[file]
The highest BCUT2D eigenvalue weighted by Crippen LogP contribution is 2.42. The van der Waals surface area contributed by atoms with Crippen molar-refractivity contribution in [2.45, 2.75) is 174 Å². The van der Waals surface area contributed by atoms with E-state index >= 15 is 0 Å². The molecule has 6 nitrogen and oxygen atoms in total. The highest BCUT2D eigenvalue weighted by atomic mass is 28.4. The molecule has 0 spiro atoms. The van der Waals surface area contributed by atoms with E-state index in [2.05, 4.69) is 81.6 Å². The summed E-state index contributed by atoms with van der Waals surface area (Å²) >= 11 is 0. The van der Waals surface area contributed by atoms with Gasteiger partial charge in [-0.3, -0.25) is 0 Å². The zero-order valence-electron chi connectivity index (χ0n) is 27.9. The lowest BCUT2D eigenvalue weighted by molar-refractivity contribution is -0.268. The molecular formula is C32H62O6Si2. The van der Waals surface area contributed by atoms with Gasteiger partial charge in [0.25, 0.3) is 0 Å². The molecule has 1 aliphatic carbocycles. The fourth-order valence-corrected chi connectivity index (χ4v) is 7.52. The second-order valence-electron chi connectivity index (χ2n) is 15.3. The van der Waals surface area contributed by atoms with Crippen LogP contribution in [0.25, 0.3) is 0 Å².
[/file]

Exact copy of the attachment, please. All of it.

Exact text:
The highest BCUT2D eigenvalue weighted by Crippen LogP contribution is 2.42. The van der Waals surface area contributed by atoms with Crippen molar-refractivity contribution in [2.45, 2.75) is 174 Å². The van der Waals surface area contributed by atoms with E-state index >= 15 is 0 Å². The molecule has 6 nitrogen and oxygen atoms in total. The highest BCUT2D eigenvalue weighted by atomic mass is 28.4. The molecule has 0 spiro atoms. The van der Waals surface area contributed by atoms with E-state index in [2.05, 4.69) is 81.6 Å². The summed E-state index contributed by atoms with van der Waals surface area (Å²) >= 11 is 0. The van der Waals surface area contributed by atoms with Gasteiger partial charge in [-0.3, -0.25) is 0 Å². The zero-order valence-electron chi connectivity index (χ0n) is 27.9. The lowest BCUT2D eigenvalue weighted by molar-refractivity contribution is -0.268. The molecular formula is C32H62O6Si2. The van der Waals surface area contributed by atoms with Gasteiger partial charge in [0.25, 0.3) is 0 Å². The molecule has 1 aliphatic carbocycles. The fourth-order valence-corrected chi connectivity index (χ4v) is 7.52. The second-order valence-electron chi connectivity index (χ2n) is 15.3. The van der Waals surface area contributed by atoms with Crippen LogP contribution in [0.25, 0.3) is 0 Å².